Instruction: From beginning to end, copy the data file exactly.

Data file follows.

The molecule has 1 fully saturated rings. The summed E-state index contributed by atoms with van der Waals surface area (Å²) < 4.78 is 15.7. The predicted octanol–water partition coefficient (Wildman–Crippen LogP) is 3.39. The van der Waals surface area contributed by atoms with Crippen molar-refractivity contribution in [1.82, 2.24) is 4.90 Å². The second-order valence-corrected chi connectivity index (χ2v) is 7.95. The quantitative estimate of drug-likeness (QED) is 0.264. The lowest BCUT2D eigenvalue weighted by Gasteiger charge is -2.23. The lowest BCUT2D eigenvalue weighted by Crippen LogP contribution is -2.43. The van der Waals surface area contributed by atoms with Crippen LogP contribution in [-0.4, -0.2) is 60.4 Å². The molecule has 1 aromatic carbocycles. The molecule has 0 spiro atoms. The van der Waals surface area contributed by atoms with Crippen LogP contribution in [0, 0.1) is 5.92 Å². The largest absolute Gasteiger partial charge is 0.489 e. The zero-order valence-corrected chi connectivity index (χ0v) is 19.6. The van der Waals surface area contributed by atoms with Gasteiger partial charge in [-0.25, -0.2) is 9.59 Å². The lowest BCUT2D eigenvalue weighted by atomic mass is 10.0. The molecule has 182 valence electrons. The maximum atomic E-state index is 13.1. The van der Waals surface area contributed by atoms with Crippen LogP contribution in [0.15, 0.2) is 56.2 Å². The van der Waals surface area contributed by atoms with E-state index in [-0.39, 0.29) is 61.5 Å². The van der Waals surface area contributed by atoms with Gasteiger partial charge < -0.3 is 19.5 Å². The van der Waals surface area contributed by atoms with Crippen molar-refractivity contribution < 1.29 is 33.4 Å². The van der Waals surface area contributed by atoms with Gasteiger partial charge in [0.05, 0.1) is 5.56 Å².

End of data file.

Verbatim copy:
The molecule has 1 fully saturated rings. The summed E-state index contributed by atoms with van der Waals surface area (Å²) < 4.78 is 15.7. The predicted octanol–water partition coefficient (Wildman–Crippen LogP) is 3.39. The van der Waals surface area contributed by atoms with Crippen molar-refractivity contribution in [1.82, 2.24) is 4.90 Å². The second-order valence-corrected chi connectivity index (χ2v) is 7.95. The quantitative estimate of drug-likeness (QED) is 0.264. The lowest BCUT2D eigenvalue weighted by Gasteiger charge is -2.23. The lowest BCUT2D eigenvalue weighted by Crippen LogP contribution is -2.43. The van der Waals surface area contributed by atoms with Crippen LogP contribution in [-0.4, -0.2) is 60.4 Å². The molecule has 1 aromatic carbocycles. The molecule has 0 spiro atoms. The van der Waals surface area contributed by atoms with Crippen LogP contribution in [0, 0.1) is 5.92 Å². The largest absolute Gasteiger partial charge is 0.489 e. The zero-order valence-corrected chi connectivity index (χ0v) is 19.6. The van der Waals surface area contributed by atoms with Gasteiger partial charge in [-0.25, -0.2) is 9.59 Å². The lowest BCUT2D eigenvalue weighted by atomic mass is 10.0. The molecule has 182 valence electrons. The maximum atomic E-state index is 13.1. The van der Waals surface area contributed by atoms with Crippen LogP contribution in [0.15, 0.2) is 56.2 Å². The van der Waals surface area contributed by atoms with E-state index in [-0.39, 0.29) is 61.5 Å². The van der Waals surface area contributed by atoms with Gasteiger partial charge < -0.3 is 19.5 Å². The van der Waals surface area contributed by atoms with Crippen molar-refractivity contribution < 1.29 is 33.4 Å². The van der Waals surface area contributed by atoms with Gasteiger partial charge in [0.05, 0.1) is 5.56 Å².